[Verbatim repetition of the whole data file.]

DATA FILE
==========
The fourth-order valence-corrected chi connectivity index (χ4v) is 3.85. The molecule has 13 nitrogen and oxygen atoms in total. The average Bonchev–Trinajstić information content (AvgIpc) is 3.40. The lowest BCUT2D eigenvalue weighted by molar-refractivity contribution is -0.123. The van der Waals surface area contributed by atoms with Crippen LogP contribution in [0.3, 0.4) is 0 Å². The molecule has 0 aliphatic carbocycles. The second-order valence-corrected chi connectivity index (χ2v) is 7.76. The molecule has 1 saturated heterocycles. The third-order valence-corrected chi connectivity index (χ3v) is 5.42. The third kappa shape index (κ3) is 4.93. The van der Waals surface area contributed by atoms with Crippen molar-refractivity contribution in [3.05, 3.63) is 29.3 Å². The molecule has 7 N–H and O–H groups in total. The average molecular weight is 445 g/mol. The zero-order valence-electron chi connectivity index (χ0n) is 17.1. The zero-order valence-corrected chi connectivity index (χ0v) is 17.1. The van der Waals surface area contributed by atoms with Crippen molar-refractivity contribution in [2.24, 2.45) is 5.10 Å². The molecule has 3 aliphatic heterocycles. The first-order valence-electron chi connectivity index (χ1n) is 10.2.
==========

The fourth-order valence-corrected chi connectivity index (χ4v) is 3.85. The molecule has 13 nitrogen and oxygen atoms in total. The average Bonchev–Trinajstić information content (AvgIpc) is 3.40. The lowest BCUT2D eigenvalue weighted by molar-refractivity contribution is -0.123. The van der Waals surface area contributed by atoms with Crippen LogP contribution in [0.3, 0.4) is 0 Å². The molecule has 0 aliphatic carbocycles. The second-order valence-corrected chi connectivity index (χ2v) is 7.76. The molecule has 1 saturated heterocycles. The third-order valence-corrected chi connectivity index (χ3v) is 5.42. The third kappa shape index (κ3) is 4.93. The van der Waals surface area contributed by atoms with Crippen molar-refractivity contribution in [3.05, 3.63) is 29.3 Å². The molecule has 7 N–H and O–H groups in total. The average molecular weight is 445 g/mol. The zero-order valence-electron chi connectivity index (χ0n) is 17.1. The zero-order valence-corrected chi connectivity index (χ0v) is 17.1. The van der Waals surface area contributed by atoms with Crippen molar-refractivity contribution in [2.24, 2.45) is 5.10 Å². The molecule has 3 aliphatic heterocycles. The first-order valence-electron chi connectivity index (χ1n) is 10.2.